The ACCESS Soup Kitchen and Men’s Shelter came close to shutting down on a week-by-week basis because of financial troubles, but a surge of donations saved it, officials say.
ACCESS’s finances dropped near the red after the shelter had to pay unemployment and a worker’s compensation settlement in recent months, according to Jim Sturm, chairman of the ACCESS board.
What’s more, grants totaling between $30,000 to $50,000 from the Kentucky Housing Authority have dried up in the past two years after ACCESS, which has housed 94 men and cooked about 10,000 meals since Jan. 1, fell behind on paperwork, he added.
Prospects grew bleak, and ACCESS considered closing the men’s shelter and laying off its seven-person staff on a week-by-week basis until additional funds came from the United Way sometime in July, said Andrew Baker, ACCESS’s executive director.
“But luckily we don’t have to do that,” Baker told The State Journal Tuesday.
The shelter, which operates on a roughly $120,000 annual budget and gets $23,000 from the city and county combined, sent letters to donors asking for funds during the typically slow summer months, and soon individuals, churches and other groups sent checks, some as much as $3,500.
Baker said the community’s response has been overwhelming.
“I put it on our Facebook page all the time how overwhelmed I am at how people give and continue to give,” said Baker, who took over the shelter in December.
“And it’s not just monetary – it’s donations, it’s volunteering, and sometimes it’s even asking some of these guys to help out with yard work.”
Sturm, who helped open the shelter in 1984 after a homeless man froze to death beneath the Capital Avenue bridge, said the financial setbacks have shown ways that ACCESS can grow despite needs like a stove, refrigerator, freezer and ice maker.
In the worker’s compensation matter, for example, Sturm said ACCESS had hired someone, typically a resident who showed leadership qualities, to supervise the shelter at night for a $40 stipend plus room and board.
The state frowned on the arrangement and ordered the shelter pay minimum wage, effectively doubling the supervisor’s salary, and back wages, Sturm said.
Still, the shelter will keep the position because it teaches residents responsibility and other important job skills.
“Absolutely,” he said when asked whether the shelter planned to keep a supervisor on staff. “In fact, we’re building on that. Rather than just feeding people and giving them a place to sleep, we want to give them some permanent direction in their lives and help them with their life skills.
“… This is taking a little more money and takes a lot of Andrew’s time, but I think it’s very important.”
Complicating the matter, Sturm said, was dealing with employees who had problems with drugs or alcohol. The entire staff has been replaced over the course of several months, he said.
“The group of men that I have working for me now I think are outstanding,” Baker said. “These guys have had no problems since they’ve been living here.
“They fit in really well, and things kind of turn over at the soup kitchen as far as employment goes, but this group that I have right now, including the two women who are my kitchen managers, are a great team.”
There have been other recent changes at ACCESS. Baker has a drawer full of updated resident files and other paperwork for the housing authority, and the soup kitchen has started using trays instead of paper plates to cut costs.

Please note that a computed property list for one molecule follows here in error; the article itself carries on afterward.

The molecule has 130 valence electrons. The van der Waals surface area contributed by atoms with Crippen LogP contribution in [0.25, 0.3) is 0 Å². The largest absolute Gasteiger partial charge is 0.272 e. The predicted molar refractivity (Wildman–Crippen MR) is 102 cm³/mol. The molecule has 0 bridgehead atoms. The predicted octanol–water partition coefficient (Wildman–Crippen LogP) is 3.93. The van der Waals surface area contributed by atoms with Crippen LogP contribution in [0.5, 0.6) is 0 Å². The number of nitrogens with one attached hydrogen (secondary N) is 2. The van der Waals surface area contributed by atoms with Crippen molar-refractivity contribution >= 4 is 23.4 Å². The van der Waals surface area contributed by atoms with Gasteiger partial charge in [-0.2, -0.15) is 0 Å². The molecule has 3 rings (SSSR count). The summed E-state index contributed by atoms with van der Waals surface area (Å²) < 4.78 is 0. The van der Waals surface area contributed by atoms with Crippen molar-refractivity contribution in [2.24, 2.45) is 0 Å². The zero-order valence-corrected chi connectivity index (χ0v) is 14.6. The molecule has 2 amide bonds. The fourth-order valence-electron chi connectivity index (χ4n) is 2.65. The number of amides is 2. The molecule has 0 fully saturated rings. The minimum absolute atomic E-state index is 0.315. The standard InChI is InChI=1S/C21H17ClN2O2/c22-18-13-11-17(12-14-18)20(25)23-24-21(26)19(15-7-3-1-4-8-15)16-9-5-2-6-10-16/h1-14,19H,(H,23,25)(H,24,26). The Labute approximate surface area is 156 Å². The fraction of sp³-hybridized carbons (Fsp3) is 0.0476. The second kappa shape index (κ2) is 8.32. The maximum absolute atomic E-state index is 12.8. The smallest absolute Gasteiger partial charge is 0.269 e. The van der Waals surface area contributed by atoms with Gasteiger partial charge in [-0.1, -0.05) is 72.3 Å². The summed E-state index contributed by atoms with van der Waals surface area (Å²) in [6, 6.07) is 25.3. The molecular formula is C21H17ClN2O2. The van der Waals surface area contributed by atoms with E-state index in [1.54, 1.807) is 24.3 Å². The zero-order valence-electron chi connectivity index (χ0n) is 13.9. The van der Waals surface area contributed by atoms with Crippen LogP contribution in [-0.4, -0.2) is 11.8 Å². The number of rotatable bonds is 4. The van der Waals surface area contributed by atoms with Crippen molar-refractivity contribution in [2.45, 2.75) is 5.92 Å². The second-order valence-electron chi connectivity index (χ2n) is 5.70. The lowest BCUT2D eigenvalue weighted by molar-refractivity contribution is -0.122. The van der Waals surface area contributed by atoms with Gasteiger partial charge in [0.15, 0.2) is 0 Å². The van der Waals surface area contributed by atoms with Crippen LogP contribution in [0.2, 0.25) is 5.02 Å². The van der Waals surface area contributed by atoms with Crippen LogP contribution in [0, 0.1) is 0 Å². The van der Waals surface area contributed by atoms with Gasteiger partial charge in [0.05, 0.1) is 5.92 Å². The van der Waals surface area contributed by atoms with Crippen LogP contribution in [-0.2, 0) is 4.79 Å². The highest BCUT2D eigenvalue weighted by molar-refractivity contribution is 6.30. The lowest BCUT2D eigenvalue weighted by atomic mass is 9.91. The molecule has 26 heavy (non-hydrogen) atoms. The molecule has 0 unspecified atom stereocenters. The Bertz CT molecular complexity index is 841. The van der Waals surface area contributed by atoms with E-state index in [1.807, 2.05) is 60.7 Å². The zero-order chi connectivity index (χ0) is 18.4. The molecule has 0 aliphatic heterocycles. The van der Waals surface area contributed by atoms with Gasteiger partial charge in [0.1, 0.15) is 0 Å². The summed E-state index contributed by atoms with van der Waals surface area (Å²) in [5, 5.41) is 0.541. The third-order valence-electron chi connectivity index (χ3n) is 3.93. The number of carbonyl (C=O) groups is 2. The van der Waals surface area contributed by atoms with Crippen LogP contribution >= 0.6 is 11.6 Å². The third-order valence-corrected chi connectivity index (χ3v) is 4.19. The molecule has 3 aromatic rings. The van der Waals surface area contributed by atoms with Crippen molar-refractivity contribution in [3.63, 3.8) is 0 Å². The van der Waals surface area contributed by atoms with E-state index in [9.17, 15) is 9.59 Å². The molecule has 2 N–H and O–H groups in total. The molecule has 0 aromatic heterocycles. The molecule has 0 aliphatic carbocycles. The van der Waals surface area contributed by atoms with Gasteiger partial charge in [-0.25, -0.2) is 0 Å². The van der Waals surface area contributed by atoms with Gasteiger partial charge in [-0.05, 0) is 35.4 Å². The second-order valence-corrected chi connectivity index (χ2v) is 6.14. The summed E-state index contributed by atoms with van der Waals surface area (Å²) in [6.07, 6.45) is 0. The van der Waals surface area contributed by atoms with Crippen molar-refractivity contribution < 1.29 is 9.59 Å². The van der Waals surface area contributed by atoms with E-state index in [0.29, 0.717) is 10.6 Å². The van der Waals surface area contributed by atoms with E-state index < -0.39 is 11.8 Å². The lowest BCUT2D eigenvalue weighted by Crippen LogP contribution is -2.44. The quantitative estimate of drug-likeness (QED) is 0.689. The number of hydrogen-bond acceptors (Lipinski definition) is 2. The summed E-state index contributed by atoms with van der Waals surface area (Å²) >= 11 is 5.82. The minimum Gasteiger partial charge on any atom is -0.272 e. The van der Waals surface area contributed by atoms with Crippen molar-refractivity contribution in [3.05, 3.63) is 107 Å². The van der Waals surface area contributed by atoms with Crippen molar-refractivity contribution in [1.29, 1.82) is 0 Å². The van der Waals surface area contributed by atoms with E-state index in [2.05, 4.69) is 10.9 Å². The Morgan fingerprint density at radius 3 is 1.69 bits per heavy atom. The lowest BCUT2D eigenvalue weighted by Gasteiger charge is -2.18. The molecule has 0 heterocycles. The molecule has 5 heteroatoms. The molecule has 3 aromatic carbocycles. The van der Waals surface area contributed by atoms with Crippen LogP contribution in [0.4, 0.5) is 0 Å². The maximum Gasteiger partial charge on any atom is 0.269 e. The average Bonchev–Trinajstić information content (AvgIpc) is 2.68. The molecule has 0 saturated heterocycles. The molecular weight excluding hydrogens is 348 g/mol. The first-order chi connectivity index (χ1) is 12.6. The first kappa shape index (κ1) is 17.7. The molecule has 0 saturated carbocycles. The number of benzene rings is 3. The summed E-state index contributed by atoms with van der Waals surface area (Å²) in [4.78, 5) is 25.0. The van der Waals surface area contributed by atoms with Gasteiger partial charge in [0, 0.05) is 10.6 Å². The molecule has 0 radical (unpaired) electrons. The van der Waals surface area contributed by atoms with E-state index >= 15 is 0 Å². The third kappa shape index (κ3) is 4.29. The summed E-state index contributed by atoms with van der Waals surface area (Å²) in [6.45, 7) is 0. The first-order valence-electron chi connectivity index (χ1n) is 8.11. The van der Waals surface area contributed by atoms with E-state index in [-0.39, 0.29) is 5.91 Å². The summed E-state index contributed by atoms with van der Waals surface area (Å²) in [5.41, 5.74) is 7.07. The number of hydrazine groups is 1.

The shelter will also partner with first lady Jane Beshear on a still undetermined fundraiser, Baker said.
Beshear donated tulip bulbs from the Capitol grounds earlier this year to ACCESS and other community food banks to sell for $1, and that effort brought in roughly $1,000 for the shelter, according to Sturm.
The first lady said local shelters are a resource to communities as well as the homeless, especially since many shelters face financial trouble of their own in the current economic climate.
“Access Soup Kitchen and Men’s Shelter is a tremendous asset to Franklin County and I encourage area citizens to help support this important community resource,” Beshear said in a statement.
Magistrate Jill Robinson, who founded the Franklin County Women’s Shelter in 2008, said ACCESS provides an essential service for men who would otherwise fend for themselves each night for a place to sleep.
The men’s shelter is a critical part of Franklin County’s support network, Robinson said.
“We don’t want anything to happen to (ACCESS),” she told The State Journal. “We partner with them, give them things, and they give us things. I absolutely don’t want anything to happen to them.”
Baker hopes to improve ACCESS’s exposure in the community. He regularly posts pictures and comments on the soup kitchen’s Facebook page and is a well-known commodity in South Frankfort.
But on top of everything, Baker wants to change the lives of homeless men. The shelter not only helps residents find jobs, but it also hosts Triple Crown Cowboy Church for services 10:30 a.m. every Sunday at ACCESS’s Second Street location.
Baker, a former youth pastor at First United Methodist Church, played guitar at the inaugural service.
“We’re part of these guys’ lives more than just a place for them to sleep,” Baker said. “We could have a positive influence because of where we are in their lives.
“It’s great to be able to do that, and that’s not just the men at the shelter – it’s also the people in the community who come here for the soup kitchen, eating every day.”